Last month’s ‘appeal’ to identify technologies that could prevent child abduction has moved forward rapidly
In a letter published last month, prompted by the disappearance of Madeleine McCann, design engineer Peter Fitzsimmons challenged Eureka readers to come up with a device to track lost children. Several readers have written with suggestions – two RFID-based ideas, one of which is in production, are highlighted here.
At the same time, two competing satellite-based systems – one British, one French – have also been launched recently.
Maidstone-based Blue Tree Services launched its OurKids child tracking system in the UK and Ireland earlier this year. The device comes in two parts: children wear the Blueranger unit, supplied with a belt similar to a money belt or with a pocket that can be attached to any item. Parents track their child’s movements through BlueMap software either on the internet or via a hand-held PDA. The latter shows its location as well as that of the monitored units.
The portable units use GPS and the cell phone network to send positioning information – accurate within 4m – to secure servers. These then relay information, which shows the unit location within the UK or Europe.
The company says: “Although it has been possible for people to carry alarms for some time, these were either linked to a physical location or allowed for only single location requests. With OurKids, continuous tracking avoids the problems associated with not having a ‘position fix’ at critical moments – there is always a ‘breadcrumb trail’.”
The units incorporate a movement sensor, which detects whether it is being worn –and not left in backpack at a friend’s house – or if it has suffered a shock such as a fall.
Parents can also set up boundaries through GPS mapping. The system alerts them if the child moves beyond a predetermined area. Height can also be set as a parameter – perhaps to ensure the child isn’t taking part in a dangerous Quidditch match? Other features include an emergency alarm, which lets children tell parents if they are in trouble.
Managing director Mike Smuts said: "We have seen a huge demand for this product from across all sectors of society. This is a robust and easy to wear product. It's good to know that parents can allow their children a little more freedom and at the same time manage their independence."
French firm Car Telematics has a long waiting list for its Kiditel device according to the BBC. It will be released in the UK soon, and can be put in a pocket or bag. The GPS tracking device beams satellite images of a child’s location to the home computer. It has an SOS button, which sends an SMS and position coordinates to a predefined mobile number if the child is in trouble. A parent can call the child back to find out what the problem is.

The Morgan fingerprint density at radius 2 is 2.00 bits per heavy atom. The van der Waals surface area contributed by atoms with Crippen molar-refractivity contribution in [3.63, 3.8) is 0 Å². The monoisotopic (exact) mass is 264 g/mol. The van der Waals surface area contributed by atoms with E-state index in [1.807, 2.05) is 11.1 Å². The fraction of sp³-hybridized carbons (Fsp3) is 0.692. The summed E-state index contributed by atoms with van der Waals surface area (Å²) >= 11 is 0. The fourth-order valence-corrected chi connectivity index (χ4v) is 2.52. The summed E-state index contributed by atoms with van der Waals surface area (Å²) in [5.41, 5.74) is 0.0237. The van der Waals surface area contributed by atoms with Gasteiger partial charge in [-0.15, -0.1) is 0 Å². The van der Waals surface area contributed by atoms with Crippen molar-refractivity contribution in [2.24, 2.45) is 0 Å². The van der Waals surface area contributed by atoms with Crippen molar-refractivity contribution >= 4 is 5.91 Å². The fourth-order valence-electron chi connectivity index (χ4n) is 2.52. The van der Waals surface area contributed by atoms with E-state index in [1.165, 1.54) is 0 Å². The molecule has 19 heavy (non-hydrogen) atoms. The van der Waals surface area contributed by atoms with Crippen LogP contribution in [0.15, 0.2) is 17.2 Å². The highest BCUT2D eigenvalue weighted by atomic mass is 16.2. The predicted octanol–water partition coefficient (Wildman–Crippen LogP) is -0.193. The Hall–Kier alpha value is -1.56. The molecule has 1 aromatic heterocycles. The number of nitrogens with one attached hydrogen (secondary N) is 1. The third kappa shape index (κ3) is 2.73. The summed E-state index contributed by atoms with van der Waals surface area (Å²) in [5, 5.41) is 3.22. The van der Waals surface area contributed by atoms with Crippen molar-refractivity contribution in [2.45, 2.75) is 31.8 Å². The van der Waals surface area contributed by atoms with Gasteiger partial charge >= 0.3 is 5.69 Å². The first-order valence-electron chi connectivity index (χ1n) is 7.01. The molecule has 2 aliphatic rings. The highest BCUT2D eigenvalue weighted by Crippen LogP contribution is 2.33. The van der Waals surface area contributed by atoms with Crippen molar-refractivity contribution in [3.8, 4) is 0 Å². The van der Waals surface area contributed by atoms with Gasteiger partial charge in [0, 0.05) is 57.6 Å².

Development director Franck Spinelli told the BBC that the Kiditel was popular with parents of young children.
Neither of these devices would prevent a kidnapping, and there would be nothing to stop the abductor disposing of the device once found on the child. However, both systems could give police vital information on the child’s whereabouts before he or she went missing.
Reader Paul Clarke proposed an RFID solution, which could overcome these difficulties. Citing the current level of integration of CCTV systems, he says: “If there was a similar initiative to link the RFID systems used by shops to catch shoplifters, it would be possible to search for an RFID tag that could be surgically implanted under a child’s skin or inserted into the fabric of their clothing.
“Potentially this could be an international initiative that would mean that if an abductor attempted to take a chipped child into a store that subscribed to the service, store detectives would be notified and by cross-referencing with CCTV footage one could determine the identity of the individual [abducting a child].”
Surgically implanting an RFID chip under a child’s skin seems a little Orwellian, though putting it into the fabric of clothes seems more acceptable. Are parents likely to go to such extremes to ensure kids are safe, or is it a step too far?
However, as reader Roger Bamford pointed out, one US firm has already designed a human-implantable RFID chip. VeriChip has developed a passive RFID microchip, inserted under the skin by injection, which contains a unique 16-digit identifier. The number on the chip – which can be read with a proprietary scanner – could be used to access medical records, or determine whether someone has the authority to enter a secure area, the company says.
Verichip has also designed wearable active RFID chips, designed for use within care homes or hospital wards. The chips sound an alarm if patients – for instance, those with Alzheimer’s – leave a designated area. It can even lock an exit as a patient approaches it. The chips can also be used to prevent the abduction of newborns by raising the alarm if the baby is removed from the ward.
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